Michael Barone

One video is worth a thousand words (or, as in this column, about 730). The video in question, put together by a group called Verum Serum, shows public statements by three advocates of single-payer (government monopoly) health insurance explaining that a health care bill with a "government option" would move America toward a single-payer government health care system. You may not have heard of the first two, Rep. Jan Schakowsky and professor Jacob Hacker. But you have heard of the third, President Barack Obama.

Schakowsky is a left-wing Democrat from the north side of Chicago and adjacent suburbs and, as chief deputy whip, part of the House Democratic leadership. The video shows her speaking to an enthusiastic group last April. She cites an insurance company spokesman as saying, "A public option will put the private insurance industry out of business and lead to single-payer." The audience cheers. "My single-payer friends," she goes on, "he was right." Later she adds, "This is not a principled fight. This is a fight about strategy for getting there, and I believe we will."

Schakowsky sounds self-assured but angry, perhaps because her husband, Robert Creamer, served five months in prison a few years ago for bank fraud and failure to pay withholding taxes. Hacker, Yale's Stanley B. Resor Professor of Political Science, sounds friendly and cheerful in appearances recorded in January 2007 and July 2008. With a government option plan, he says in 2007, "You can at least make the claim that there's a competitive system between the public and the private sector," but he predicts that the government option "would eliminate the small group insurance."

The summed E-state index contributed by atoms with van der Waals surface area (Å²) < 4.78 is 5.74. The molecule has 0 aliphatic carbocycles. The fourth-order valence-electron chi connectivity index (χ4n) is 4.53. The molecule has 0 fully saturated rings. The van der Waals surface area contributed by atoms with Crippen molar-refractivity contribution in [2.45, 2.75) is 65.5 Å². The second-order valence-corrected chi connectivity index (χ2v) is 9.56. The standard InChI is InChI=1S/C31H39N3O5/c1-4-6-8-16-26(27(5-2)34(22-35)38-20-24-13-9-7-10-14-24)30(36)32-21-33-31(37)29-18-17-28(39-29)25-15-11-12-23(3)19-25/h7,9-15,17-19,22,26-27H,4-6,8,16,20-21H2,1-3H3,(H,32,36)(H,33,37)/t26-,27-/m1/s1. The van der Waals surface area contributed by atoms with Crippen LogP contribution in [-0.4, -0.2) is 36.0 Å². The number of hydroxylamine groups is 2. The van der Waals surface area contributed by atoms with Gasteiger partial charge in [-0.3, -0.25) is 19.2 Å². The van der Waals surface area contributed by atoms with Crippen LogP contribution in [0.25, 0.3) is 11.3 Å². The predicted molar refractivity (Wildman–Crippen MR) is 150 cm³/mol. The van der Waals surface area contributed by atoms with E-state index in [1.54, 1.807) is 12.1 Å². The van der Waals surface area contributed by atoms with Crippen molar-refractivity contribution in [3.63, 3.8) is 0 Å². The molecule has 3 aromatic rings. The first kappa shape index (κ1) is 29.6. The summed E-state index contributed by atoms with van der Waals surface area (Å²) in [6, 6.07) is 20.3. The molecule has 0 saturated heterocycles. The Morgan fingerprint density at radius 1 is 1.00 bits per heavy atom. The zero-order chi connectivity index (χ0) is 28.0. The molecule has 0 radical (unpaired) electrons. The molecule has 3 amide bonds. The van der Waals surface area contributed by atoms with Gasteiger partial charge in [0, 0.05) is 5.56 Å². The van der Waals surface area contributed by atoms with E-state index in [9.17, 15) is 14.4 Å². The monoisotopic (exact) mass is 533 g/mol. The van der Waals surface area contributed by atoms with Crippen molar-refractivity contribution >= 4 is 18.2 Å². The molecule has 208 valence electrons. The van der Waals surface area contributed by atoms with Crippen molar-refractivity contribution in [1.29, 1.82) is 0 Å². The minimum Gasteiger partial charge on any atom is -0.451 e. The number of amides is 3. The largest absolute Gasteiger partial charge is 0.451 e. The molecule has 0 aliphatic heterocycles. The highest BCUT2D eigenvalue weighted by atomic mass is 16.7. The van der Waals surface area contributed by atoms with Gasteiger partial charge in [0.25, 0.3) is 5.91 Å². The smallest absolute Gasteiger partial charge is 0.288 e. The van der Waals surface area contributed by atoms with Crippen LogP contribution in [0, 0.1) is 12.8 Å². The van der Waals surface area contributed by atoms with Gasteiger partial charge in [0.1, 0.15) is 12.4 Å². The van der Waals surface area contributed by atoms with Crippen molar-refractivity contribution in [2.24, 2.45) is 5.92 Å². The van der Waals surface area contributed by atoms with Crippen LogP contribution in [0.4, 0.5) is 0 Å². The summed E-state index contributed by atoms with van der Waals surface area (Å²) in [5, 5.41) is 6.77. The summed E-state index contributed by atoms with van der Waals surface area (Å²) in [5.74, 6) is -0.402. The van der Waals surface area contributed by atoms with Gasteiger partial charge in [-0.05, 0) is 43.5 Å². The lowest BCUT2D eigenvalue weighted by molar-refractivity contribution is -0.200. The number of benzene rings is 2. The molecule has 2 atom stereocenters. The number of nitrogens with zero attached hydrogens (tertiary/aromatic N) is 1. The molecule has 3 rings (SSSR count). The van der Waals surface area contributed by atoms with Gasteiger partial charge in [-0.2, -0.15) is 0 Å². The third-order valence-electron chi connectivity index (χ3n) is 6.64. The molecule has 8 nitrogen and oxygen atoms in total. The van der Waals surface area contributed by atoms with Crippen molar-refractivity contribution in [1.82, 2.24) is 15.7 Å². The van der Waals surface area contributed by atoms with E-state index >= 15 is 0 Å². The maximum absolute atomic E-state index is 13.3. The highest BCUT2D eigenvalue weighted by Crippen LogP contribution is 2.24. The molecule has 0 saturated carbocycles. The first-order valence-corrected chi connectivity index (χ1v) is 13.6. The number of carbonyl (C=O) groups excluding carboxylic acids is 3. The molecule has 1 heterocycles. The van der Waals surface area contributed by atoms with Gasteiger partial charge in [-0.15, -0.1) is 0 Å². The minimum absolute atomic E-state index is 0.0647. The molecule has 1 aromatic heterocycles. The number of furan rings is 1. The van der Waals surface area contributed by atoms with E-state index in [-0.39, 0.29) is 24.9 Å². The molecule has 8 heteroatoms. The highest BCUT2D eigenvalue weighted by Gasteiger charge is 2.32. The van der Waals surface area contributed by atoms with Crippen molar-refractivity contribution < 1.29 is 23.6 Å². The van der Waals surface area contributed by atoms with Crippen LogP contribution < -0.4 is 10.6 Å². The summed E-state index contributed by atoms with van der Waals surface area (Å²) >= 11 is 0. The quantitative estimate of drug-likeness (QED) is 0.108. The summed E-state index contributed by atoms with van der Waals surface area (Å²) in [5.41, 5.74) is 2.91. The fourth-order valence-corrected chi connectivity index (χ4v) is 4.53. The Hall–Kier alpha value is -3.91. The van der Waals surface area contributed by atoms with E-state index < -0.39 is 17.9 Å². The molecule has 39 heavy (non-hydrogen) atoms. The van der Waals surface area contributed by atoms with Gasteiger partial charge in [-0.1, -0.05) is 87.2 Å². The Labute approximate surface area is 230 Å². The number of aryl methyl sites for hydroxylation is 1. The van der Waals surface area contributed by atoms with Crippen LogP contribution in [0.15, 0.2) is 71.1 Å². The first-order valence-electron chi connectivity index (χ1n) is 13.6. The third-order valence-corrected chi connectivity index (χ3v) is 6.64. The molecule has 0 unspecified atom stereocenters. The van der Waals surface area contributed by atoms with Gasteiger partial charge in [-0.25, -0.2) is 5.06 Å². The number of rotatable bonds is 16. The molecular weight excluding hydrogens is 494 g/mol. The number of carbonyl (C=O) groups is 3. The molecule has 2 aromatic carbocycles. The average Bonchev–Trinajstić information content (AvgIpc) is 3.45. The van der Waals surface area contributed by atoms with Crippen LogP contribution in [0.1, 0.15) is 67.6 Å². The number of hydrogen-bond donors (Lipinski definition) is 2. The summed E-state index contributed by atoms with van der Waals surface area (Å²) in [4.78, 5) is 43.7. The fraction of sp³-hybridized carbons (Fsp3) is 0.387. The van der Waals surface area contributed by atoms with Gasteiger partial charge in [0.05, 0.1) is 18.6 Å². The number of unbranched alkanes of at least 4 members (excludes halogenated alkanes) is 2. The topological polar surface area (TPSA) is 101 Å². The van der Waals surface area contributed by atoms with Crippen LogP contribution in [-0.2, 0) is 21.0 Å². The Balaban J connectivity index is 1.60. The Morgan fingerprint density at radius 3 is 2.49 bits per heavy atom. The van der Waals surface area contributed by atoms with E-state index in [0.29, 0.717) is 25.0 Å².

Speaking of the government option in 2008, he says, "Someone told me this was a Trojan horse for single-payer. Well, it's not a Trojan horse, right? It's just right there. I'm telling you. We're going to get there, over time, slowly, but we'll move away from reliance on employer-based health insurance as we should, but we'll do it in a way that we're not going to frighten people into thinking they're going to lose their private insurance. We're going to give them a choice of public and private insurance when they're in the pool, and we're going to let them keep their private employer-based insurance if their employer continues to provide it."


Michael Barone

Michael Barone, senior political analyst for The Washington Examiner (www.washingtonexaminer.com), is a resident fellow at the American Enterprise Institute, a Fox News Channel contributor and a co-author of The Almanac of American Politics. To find out more about Michael Barone, and read features by other Creators Syndicate writers and cartoonists, visit the Creators Syndicate Web page at www.creators.com. COPYRIGHT 2011 THE WASHINGTON EXAMINER. DISTRIBUTED BY CREATORS.COM